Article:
We are accountable, as are our political leaders, if we don’t act when we watch videos of Syrian children crying in agony because war criminals are bombing them or snipers shooting at them. Tweeting and Facebooking about them, although necessary to spread the word, does not absolve us from doing what matters most – which is saving their lives and building a better future for them!

Every person can do several things right now to help Syrian children like Omran Daqneesh, the five-year-old boy from besieged Aleppo – whose photo showing his dust- and blood-covered face after being rescued following an airstrike captured the world’s attention – and millions of other Syrian children affected by the conflict in Syria.

Advocate now and call your political leaders and president demanding that your country must exert its moral leadership to stop the genocide and save Aleppo now. In the U.S., we should not wait for the next president to take office. By that time, it will be too late. We should place ending the genocide at the top of the national agenda.

This would mean specific plans for stopping the genocide and bringing peace, not merely applying band-aids. What is happening in Aleppo is affecting all of us, wherever we live. The refugee crisis, the rise of Xenophobia, Islamophobia, anti-refugee sentiment and terrorism are all consequences of the crisis in Syria. Our national leaders should muster the political will to end it.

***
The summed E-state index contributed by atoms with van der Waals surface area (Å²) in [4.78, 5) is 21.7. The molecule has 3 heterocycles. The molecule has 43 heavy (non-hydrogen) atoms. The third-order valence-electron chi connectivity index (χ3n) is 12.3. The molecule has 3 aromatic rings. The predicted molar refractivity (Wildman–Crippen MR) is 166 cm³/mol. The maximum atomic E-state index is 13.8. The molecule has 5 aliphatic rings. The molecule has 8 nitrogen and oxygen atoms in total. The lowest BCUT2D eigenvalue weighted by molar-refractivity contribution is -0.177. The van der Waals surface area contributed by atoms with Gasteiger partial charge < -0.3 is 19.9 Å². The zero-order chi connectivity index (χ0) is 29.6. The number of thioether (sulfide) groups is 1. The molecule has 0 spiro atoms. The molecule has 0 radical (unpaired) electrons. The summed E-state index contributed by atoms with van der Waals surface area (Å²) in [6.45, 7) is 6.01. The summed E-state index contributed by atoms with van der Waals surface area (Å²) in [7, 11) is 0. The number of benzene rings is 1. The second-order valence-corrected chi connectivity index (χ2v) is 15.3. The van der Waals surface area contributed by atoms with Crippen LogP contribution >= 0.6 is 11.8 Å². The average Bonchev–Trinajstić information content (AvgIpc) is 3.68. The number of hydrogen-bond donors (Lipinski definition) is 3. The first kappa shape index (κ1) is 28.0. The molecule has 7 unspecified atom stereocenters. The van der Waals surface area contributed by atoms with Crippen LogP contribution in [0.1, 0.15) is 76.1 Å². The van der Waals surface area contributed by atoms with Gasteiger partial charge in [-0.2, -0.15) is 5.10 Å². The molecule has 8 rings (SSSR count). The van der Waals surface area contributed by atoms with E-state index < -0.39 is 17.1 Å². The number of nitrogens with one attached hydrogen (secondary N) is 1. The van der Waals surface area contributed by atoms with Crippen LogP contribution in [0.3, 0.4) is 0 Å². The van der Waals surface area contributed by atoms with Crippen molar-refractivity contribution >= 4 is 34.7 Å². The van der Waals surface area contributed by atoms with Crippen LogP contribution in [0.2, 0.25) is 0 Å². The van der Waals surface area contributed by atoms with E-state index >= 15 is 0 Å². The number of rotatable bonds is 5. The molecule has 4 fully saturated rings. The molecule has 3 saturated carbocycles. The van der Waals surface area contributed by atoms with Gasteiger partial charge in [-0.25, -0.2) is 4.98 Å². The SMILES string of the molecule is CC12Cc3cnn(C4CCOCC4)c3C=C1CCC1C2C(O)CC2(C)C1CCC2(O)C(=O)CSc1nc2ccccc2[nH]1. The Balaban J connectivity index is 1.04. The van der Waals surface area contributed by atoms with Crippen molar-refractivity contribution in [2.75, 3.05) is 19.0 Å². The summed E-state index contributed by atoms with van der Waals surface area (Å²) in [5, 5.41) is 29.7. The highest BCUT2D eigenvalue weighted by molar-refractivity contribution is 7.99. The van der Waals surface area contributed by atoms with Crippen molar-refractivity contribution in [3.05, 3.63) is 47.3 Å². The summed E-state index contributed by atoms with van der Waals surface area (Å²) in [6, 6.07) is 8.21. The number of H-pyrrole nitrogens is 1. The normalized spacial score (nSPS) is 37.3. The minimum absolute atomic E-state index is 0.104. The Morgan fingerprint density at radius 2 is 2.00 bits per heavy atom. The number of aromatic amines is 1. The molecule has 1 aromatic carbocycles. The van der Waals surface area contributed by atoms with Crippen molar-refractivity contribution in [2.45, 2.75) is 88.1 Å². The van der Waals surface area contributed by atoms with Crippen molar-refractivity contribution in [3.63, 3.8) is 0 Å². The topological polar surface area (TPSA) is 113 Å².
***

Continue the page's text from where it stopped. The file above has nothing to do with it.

Organize with faith and civic groups in your city to form a broader coalition that can force our political leaders to act. This is the American way and this how democracy works. If we said “Never Again,” we should mean it, and we should have political leaders responsible if they failed the genocide test.

Speak up in medical societies and meetings. Invite speakers to your hospitals to address the attacks on medical neutrality and health care. The medical community should not tolerate a new normal where 150 years of Geneva conventions and International Humanitarian norms are thrown under the bus and undermined every day. The medical community can play a major role in forcing political leaders to listen to the pleas of Aleppo nurses struggling to save lives while being bombed by the most advanced war machine.